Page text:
• Listening. It’s easy to fake it while being distracted or just uncaring. Great leaders are great listeners. Asking good questions to get others talking is an authentic practice that allows leaders to learn. It’s easy to fake listening, but also easy for others to sense their words are going unheard.
  • Respect. Without respect for their workers, leaders create a dysfunctional workplace where mistrust and low morale run rampant. In our professional literature and on social media the toxic boss is mentioned far more frequently than the admired leader. How much of this is owing to leaders who pay lip service to respect for library workers but act in ways that demean and demoralize them?
  • Empathy. Not all leaders are naturally empathic. They may need to work at developing their sensitivity and ability to empathize. Building the capacity for empathy is a path to authentic leadership. Empathy is easy to fake, by feigning interest in others and their concerns. When it really matters though, in situations where true empathy makes a difference, fakers reveal their true colors.
  • Appreciation. Another simple and seemingly obvious leadership quality that is faked only at a leader’s peril. It’s more likely the case that toxic leaders fail at this by taking credit for success rather than crediting their staff colleagues. Worse yet are leaders who show staff appreciation only when they are in the limelight, for public or external appearances, but rarely or never make a personal show of their appreciation directly to staff.

Readers no doubt have their own examples where leaders fake it in situations when authenticity, honesty, and humility are an absolute necessity. I’d like to think those leaders eventually get weeded out of the profession. It’s more likely the unfortunate case that they persist as leaders in name only, creating a toxic workplace wherever they land.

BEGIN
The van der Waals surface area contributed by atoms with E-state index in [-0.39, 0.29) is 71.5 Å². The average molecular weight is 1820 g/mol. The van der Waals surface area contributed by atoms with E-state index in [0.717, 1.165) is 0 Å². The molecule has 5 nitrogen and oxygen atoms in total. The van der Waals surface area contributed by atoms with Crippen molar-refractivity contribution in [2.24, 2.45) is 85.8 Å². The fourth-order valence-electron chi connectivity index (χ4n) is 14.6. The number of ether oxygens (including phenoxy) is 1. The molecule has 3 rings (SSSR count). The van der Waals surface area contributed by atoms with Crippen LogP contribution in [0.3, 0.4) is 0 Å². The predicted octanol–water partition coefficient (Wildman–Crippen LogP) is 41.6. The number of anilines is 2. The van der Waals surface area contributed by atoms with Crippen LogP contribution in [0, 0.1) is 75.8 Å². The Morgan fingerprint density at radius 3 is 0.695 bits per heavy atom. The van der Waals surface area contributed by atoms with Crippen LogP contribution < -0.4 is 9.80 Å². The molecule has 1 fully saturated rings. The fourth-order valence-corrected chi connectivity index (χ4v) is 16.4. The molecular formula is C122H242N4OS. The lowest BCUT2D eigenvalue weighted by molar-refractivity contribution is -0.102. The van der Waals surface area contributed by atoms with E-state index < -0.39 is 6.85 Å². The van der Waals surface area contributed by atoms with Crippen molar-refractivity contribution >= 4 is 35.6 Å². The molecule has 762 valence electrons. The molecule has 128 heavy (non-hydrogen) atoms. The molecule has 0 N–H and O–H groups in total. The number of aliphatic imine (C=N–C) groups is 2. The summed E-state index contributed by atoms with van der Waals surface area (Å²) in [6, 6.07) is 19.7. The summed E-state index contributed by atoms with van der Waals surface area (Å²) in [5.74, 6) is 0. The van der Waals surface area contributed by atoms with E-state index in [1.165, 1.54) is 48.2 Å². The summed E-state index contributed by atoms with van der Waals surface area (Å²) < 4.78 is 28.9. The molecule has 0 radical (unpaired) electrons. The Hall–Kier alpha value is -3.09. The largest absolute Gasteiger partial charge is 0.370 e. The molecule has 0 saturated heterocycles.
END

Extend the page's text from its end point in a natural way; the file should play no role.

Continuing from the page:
ALL PART OF LEARNING

When a library leader is authentic where it counts, the occasional absence of authenticity in less-critical areas of leadership need not be a barrier to success. While hardly an ideal situation, there’s little to gain by being overly self-critical where deficiencies exist. In an essay on impostor syndrome Sindhumathi Revuluri offers this advice: “Instead of wallowing in vague self-doubts, reframe them more specifically—as 'I have something to learn about…' ” That gets to the essence of Leading From the Library. Few of us are born leaders, naturally gifted with all of the essential attributes for greatness. It’s a process of continual learning. Leaders, rather than lamenting over real or imagined inadequacies—not feeling good enough, smart enough, or leaderly enough—need to take Revuluri’s advice. Use self-awareness to acknowledge weaknesses but commit to learning how to better lead by building strength in those areas. The greatest of leaders may never need to fake it, but for the rest of us it’s important to distinguish between what we can fake and what we never should.

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Steven Bell

Steven Bell, Associate University Librarian, Temple University, Philadelphia, PA, is the current vice president/president-elect of ACRL. For more from Steven visit his blogs, Kept-Up Academic Librarian, ACRLog and Designing Better Libraries or visit his website.